We never think much about our car battery until we turn the key and the car doesn’t start. It’s the same with training needs assessment.
Companies and organizations want to take advantage of anticipated better times ahead. It’s good that there is an immediate call for the company or organizational needs assessments, probably because the economy is showing signs of recovery–depending on who you ask. But it may not be time for your typical needs assessment.
So, perhaps this is also time for another treatment on the subject. Now, I’m assuming this hubbub is all due to the weakened economy and the need for employers not have workers with jobs working at peak performance.
I think we have to take a fairly basic look at needs assessments in how we present the information, and fill in the details later. The purpose of this blog is to get at the concept of what is it, who it’s for, why do it, and making it work. Four things, which can be blown out of proportion so easily because the “need” is so great.
A training needs assessment, according to the authors of the linked document, Janice A. Miller, SPHR and Diana M. Osinski, SPHR, in order for initiatives to “be effective and efficient, all training programs must start with a needs assessment.” So, it’s an important first step.
“Long before any actual training occurs, the training manager must determine the who, what, when, where, why and how of training. To do this, the training manager must analyze as much information as possible about the following:• Organization and its goals and objectives.• Jobs and related tasks that need to be learned.• Competencies and skills that are need to perform the job.• Individuals who are to be trained.”
Company performance–right down to individual worker performance–is critical now for survival.
As the economy begins to brighten–an it seems to be–companies are once again thinking it is time to bring everyone to peak performance levels. The “what” is the needs assessment, of course. What we really need. Optimism. Motivation.
Here’s where we don’t blow it. The “who it’s for” is the company, but the workers take the training. They rate and evaluate their own performance so the company can train them to be more proficient at their jobs. What if the employees feels this is an effort to seek out the dead weight in the company on a day they aren’t feeling terribly productive, and so today they are feeling vulnerable.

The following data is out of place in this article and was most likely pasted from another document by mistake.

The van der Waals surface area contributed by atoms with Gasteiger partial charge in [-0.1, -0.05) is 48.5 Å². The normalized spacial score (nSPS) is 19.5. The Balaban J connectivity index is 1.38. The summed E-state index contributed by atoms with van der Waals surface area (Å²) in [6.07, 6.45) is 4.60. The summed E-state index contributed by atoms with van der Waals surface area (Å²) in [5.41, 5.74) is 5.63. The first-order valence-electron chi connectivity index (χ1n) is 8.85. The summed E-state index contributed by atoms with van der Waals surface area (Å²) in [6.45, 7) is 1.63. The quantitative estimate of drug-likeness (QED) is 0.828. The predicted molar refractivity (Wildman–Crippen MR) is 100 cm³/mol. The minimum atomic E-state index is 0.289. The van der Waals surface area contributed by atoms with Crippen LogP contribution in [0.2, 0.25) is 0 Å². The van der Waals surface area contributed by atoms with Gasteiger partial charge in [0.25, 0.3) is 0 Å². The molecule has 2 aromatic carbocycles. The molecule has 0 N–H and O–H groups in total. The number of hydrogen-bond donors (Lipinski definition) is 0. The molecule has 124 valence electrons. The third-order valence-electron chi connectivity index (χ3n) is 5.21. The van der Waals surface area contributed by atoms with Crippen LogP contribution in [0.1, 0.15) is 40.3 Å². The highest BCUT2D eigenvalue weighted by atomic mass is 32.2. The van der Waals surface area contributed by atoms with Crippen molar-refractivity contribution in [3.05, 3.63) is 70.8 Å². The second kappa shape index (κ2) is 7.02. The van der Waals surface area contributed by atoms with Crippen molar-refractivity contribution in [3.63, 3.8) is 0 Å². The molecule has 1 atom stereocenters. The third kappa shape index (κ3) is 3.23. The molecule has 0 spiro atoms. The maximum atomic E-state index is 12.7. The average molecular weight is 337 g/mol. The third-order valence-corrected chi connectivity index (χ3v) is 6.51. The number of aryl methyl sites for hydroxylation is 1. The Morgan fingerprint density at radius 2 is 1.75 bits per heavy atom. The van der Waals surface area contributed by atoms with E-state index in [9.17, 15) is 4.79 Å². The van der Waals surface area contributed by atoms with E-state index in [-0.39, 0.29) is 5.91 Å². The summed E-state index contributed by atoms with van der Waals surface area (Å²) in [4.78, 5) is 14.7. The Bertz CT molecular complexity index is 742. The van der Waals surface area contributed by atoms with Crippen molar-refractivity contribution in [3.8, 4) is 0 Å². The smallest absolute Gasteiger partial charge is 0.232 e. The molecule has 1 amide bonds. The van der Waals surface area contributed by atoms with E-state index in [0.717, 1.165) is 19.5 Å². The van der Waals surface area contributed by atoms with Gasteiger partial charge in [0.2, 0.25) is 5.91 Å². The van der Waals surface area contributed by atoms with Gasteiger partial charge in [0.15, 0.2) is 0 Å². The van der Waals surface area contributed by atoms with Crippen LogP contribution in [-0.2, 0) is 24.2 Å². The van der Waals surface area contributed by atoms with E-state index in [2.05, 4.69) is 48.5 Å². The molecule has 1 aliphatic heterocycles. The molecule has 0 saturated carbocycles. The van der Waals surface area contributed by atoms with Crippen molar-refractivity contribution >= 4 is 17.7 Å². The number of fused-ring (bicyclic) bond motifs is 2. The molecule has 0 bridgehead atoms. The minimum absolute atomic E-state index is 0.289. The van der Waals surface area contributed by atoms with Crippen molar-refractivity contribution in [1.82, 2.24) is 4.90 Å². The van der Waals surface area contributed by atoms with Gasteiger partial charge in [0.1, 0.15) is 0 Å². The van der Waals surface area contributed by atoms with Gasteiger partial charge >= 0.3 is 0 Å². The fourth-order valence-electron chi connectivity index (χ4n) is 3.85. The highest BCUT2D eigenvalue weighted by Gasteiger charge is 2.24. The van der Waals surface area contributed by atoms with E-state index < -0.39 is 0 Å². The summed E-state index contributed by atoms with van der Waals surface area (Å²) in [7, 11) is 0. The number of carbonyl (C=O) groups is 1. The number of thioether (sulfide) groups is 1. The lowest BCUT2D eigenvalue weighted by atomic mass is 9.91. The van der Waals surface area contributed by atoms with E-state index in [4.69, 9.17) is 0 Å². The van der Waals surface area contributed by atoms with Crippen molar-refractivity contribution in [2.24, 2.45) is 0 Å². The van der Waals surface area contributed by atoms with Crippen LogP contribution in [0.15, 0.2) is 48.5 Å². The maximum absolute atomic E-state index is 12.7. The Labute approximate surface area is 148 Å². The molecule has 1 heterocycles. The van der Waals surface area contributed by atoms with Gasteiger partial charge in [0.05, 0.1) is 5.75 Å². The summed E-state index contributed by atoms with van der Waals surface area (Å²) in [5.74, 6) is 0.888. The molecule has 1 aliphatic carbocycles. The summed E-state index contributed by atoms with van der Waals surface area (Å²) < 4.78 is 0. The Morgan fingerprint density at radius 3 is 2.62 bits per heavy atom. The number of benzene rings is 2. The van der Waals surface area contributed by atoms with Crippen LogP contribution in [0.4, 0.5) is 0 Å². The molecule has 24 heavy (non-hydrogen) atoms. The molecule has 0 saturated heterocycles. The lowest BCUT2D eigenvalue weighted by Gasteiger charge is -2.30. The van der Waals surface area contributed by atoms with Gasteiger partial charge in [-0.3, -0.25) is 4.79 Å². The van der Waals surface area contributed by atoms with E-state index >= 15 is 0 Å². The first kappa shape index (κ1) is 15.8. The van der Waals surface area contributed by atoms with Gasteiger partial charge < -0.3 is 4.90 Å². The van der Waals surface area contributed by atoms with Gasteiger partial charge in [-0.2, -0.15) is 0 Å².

Your people have been with you through the lean times. Let’s assume the training needs assessment is an effort to see where we stand and what we need to move forward. Naturally we want to improve productivity. I’m sure you are aware that the workers have been doing this for some time, filled with worry and concerns that many will not share with you. Then, you send them the Training Needs Assessment forms, which look suspiciously like “we need to see if everyone is doing their jobs, and if not, train others to do them better.”
At this particular moment in time, a stressful moment for the employees, optimism is not a part of the picture unless you present it that way. There has to be a preamble to reassure employees that jobs are secure, and in fact this may be part of hiring initiative. It should also emphasize why the company has picked this time to do a needs assessment, made workers take it, and quite simply tell them what’s in it for them. There doesn’t even have to be a direct connection to the training. By telling workers simultaneously that because things are getting better that we can all benefit from the needs assessment, it may be enough to satisfy them.
Better yet. Offer positive credit for training by adding it to their personnel portfolio, encourage supervisors to endorse the training fully, and otherwise make workers feel that when they do the training they do not have to worry about their current job as well. Unless they are sufficiently pumped for the training ahead and feel optimistic about the company’s as well as their own personal future, they aren’t likely to respond positively to the needs assessment. The pages will be grumbled about and set aside until the last minute as the employees scramble to save their jobs.
A total miscommunication is possible–and yet the company has said the right thing. Good communication doesn’t operate in a void. There are barriers to effective communication and one of those is the situation or environment in which the communication takes place. Another barrier is the mindset of the listener, so the sender (the company or organization) has to take into account the psychological framing of the listener.
Ironically, the company has the best intentions, and probably says all the right things–for a normal, prosperous environment. It’s a leadership issue as much as a training issue.
Trainers: this is your opportunity to make a major difference. Go for it.
These views are mine and mine alone. I hope I have tweaked some interest in the topic and shed some light on a topic not thought about much–except when we need it. You can find more of my thoughts on a variety of topics related to training, speaking, acting–anything to do with communication on my website under the What I Say category. Please check out my unusual take in my eBook, The Cave Man Guide to Training and Development. Happy training.
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